Bob Dylan’s not the only one to use “Ma” in a song title. Of course not; not much of what he has done is singular, though that’s another matter. His “It’s All Right, Ma, I’m Only Bleeding” hearkens to the tradition he also used in “A Hard Rain’s A-Gonna Fall,” that of “Lord Randall,” a song of the Scottish Lowlands. Quite familiar with the older song when I first heard Dylan’s, I was electrified. “Hard Rain” quickly became a favorite of mine, the melding of the old with the new one of the reasons.
For that reason, and not simply because the song has renewed significance in a world collapsing once more into insanity and destruction, I was pleased at the choice of “Hard Rain” for the Nobel ceremony. Dylan, it is once more confirmed to me, holds a special place in our world.
Melanie Safka wrote “What Have They Done to My Song, Ma” in the late sixties, when Dylan had already taken his own songs electric. She was as certainly influenced by him as he was by ballads like “Lord Randall” that had been passed down through the centuries. As a folksinger, she was also as aware as he of the tradition of addressing a song to a mother.
One of Dylan’s greatest talents has been his ability to take the old and, in the words of Ezra Pound (from two decades, at least, before Dylan was born), “make it new.” His process and its results have inspiring thousands of subsequent songwriters and not just those who simply listen.
In addition to the title itself, leaving alone the genesis of the song, one of Safka’s verses seems particularly relevant to Dylan’s Nobel Prize for Literature:
Wish I could find a good book,
I’d like to live in the thing now.
Wish I could find a good book, now,
If I could find a real good book, you know,
I’d never have to come out and look at
What they done to my song.
We tend to see books as art, songs as products to be bagged, as Safka also writes, in plastic. The covers of a book protect it; the wrapping of a record, not so much. At least, not so symbolically. Though album covers from a certain era are themselves collected as art, it’s not really for the music within. Iconic book covers reflect the contents in a way music jackets do not. When collected, they are treasured as much for the work within as for the design.
Of course, the original jackets for old 78s often housed more than one disc and were designed to look like books. One could even flip through the records like pages. The intent was to give the recordings the status books had in the home, a status we refined in the 18th and 19th centuries into “literature.”
One of the truisms of the study of literature is that Shakespeare was a craftsman, a creator of plays with no pretension to the immortality of “art.” Dylan, in the acceptance speech for the Prize read for him in Sweden, makes reference to this, saying, “I would bet that the farthest thing from Shakespeare’s mind was the question ‘Is this literature?’” By the 20th century, writers were taking that question so seriously that, for many, it dominated their creations and, indeed, their lives. Dylan long ago made his attitude toward this quite clear, writing in “Desolation Row”:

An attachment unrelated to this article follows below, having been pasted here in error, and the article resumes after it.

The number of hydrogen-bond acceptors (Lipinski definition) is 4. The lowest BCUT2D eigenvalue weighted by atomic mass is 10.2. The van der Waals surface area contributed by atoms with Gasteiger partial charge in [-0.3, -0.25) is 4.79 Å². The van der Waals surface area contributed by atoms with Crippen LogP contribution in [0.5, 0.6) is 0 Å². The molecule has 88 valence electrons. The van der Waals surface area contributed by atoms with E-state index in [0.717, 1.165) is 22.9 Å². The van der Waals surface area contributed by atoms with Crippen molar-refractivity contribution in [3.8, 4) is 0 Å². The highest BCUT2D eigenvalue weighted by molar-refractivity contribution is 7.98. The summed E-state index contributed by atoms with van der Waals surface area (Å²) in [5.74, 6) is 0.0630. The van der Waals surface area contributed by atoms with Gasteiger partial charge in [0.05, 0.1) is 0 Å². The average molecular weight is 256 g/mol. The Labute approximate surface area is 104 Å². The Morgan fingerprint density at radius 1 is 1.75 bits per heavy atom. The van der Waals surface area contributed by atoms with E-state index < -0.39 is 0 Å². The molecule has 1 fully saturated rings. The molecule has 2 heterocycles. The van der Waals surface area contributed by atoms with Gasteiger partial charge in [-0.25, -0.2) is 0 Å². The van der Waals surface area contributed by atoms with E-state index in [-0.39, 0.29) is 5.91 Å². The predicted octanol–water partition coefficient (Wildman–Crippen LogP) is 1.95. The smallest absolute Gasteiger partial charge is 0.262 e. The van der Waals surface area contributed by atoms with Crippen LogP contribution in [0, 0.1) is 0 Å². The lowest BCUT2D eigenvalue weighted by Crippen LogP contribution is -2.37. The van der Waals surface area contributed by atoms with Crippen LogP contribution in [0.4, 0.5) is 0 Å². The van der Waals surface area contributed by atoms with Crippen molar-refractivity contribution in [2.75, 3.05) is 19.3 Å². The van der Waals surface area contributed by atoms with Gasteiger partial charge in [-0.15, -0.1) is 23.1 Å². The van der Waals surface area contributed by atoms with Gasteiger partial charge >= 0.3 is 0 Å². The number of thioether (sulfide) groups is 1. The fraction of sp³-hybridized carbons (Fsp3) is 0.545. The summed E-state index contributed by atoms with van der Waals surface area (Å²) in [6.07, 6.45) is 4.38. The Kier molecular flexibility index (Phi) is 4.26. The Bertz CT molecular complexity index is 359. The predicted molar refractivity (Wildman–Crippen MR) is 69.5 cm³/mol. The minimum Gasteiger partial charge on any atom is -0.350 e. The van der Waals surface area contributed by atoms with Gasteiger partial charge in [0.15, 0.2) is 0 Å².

And Ezra Pound and T. S. Eliot
Fighting in the captain’s tower
While calypso singers laugh at them
And fishermen hold flowers
Between the windows of the sea
Where lovely mermaids flow
And nobody has to think too much
About Desolation Row.
Dylan has always been skeptical of those who cherish the division of avant-garde and kitsch, but he never turned his back on them (his knowledge of Eliot’s most famous poem is, of course, in evidence in this verse).
Given his embrasure of artistic traditions that many claim fall outside of the bounds of literature, it is easy to imagine that it must have been difficult for Dylan to process the news of his own Nobel Prize. Should he be ‘appropriately’ grateful to people whose views of art, quite frankly, he had been countering his entire career? Or should he snub people who, just as obviously, he respected? I was not surprised that it took him so long to respond and feel that he has taken an appropriate middle road, a road reflected in his remarks, which include this noteworthy passage:
As a performer I’ve played for 50,000 people and I’ve played for 50 people and I can tell you that it is harder to play for 50 people. 50,000 people have a singular persona, not so with 50. Each person has an individual, separate identity, a world unto themselves. They can perceive things more clearly. Your honesty and how it relates to the depth of your talent is tried.
That reminds me of lines of his from “Absolutely Sweet Marie: “But to live outside of the law you must be honest/I know you always say that you agree.” Dylan has spent his life outside of the law of literature and, I think, has been trying to be as honest as possible in his reaction to receiving that most ‘inside’ of prizes.